Give yourself a few hours to make your candle or candles, during a period when you’re unlikely to have your concentration broken. Just melting the wax alone, depending on the volume melted, can take from 15 minutes to an hour. You’ll be using the kitchen, so make sure you’ll have it to yourself or that any visitors will be attuned to your purpose.

First, melt the wax in the top of your double boiler. If you want all your candles to have the same color, add the crayons or old candles now. You can use a single pot if you’re willing to watch the wax closely — you don’t want it to burst into flames. Break the wax into small chunks beforehand, so it will melt faster. Heat the wax over medium heat, but don’t let it boil. If you want candles of different colors, you’ll need to melt the crayons or old candles separately, then add clear wax to about the right volume in the pot and mix before filling your containers. Add candle coloring according to package directions.

While the wax is melting, pad your working space well with newspaper, because you will almost certainly spill some wax. Make sure all your ingredients and tools are handy. If you have herbs in unmanageable sizes, for example whole rosemary stalks, break them down so the pieces are a size to burn without becoming small bonfires.

Once the wax is fully melted, turn the heat low and let the wax cool till the wax on the sides of the pot starts to set, at approximately 120 degrees Fahrenheit. Cooling the wax a little helps prevent the creation of large air bubbles in your finished candle.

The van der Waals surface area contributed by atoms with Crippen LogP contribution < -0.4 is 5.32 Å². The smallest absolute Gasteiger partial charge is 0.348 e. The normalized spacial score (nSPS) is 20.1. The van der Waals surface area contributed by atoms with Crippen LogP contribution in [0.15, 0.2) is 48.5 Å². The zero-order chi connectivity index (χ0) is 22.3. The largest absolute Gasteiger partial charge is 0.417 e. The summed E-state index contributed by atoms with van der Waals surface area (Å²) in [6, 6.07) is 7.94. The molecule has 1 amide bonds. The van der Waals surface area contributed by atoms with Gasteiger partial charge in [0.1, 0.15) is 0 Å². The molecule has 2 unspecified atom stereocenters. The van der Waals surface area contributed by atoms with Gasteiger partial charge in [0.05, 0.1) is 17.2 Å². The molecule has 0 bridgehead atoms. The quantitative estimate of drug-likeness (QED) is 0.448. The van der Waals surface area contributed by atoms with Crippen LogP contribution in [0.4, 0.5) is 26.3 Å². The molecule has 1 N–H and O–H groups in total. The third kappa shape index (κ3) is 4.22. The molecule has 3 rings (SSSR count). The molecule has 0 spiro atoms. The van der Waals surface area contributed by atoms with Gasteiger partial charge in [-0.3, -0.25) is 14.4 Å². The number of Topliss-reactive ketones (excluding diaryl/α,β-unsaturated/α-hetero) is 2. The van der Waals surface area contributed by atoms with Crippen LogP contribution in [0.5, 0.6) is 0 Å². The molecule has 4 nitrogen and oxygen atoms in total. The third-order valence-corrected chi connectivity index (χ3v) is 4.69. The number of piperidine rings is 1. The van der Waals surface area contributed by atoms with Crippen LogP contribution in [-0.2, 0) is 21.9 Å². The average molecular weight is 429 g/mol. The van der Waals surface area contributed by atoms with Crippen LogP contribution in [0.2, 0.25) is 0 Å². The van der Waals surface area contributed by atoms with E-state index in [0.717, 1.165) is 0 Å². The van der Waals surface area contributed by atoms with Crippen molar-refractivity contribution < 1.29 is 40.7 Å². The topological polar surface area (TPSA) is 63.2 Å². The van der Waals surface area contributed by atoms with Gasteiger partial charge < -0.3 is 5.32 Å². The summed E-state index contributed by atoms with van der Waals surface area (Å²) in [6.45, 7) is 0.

Now you’re ready to start forming candles. I usually cast a working circle at this point, calling my patron deities to witness, but without a lot of tools or formal setup. You can work as elaborately or simply as you like. However, I would recommend making the candle with focused intention, as well as charging it later.

Take a moment, then, to focus your concept of your goal. You might create a running mantra to repeat through the rest of your candle-making, or consider an image or group of images to help you concentrate. Be sure to state your intention simply and firmly. If it seems appropriate, write your intention down.

First, if you want multiple candles with the same scent, or you’re only making one candle, scent the wax now.

Next, cut a wick for each candle. The wick needs to be as long as your candle container, plus several inches. Thread the end of the wick through the metal tab or paperclip, or other object appropriate to your spell — for a money spell, you might anchor the wick with a folded bill. Then, drop the weighted wick-end to the bottom of the glass container. Making sure the weighted end sits flush on the bottom and the wick stays as straight as possible, wrap the other wickend around a popsicle stick and set the popsicle stick across the mouth of the glass. Make sure the wick-tail is in the center of the candle-to-be. The more centered your wick, the more evenly your candle will burn.

If you’re using unleaded wicking, pour a little wax around the tab at the end, then let it harden firmly. Then gently stretch the wick taut, and rewrap the top around the popsicle stick.

Next, add the nonwax ingredients to your candle. Drop your folded written intention, if any, and any other objects into the bottom of the candle glass. As each falls, imagine it adding strength to your spell. You can add herbs now as well, or you can add them to the top after pouring, if you want them to float down through the wax and be distributed through the candle.

When your objects and initial herbs are in, pour the wax. Pour evenly and slowly, and try to make sure your wick stays in the candle’s center. If you want to add herbs after pouring, do so directly afterward. If you want to scent a candle singly, now’s the time.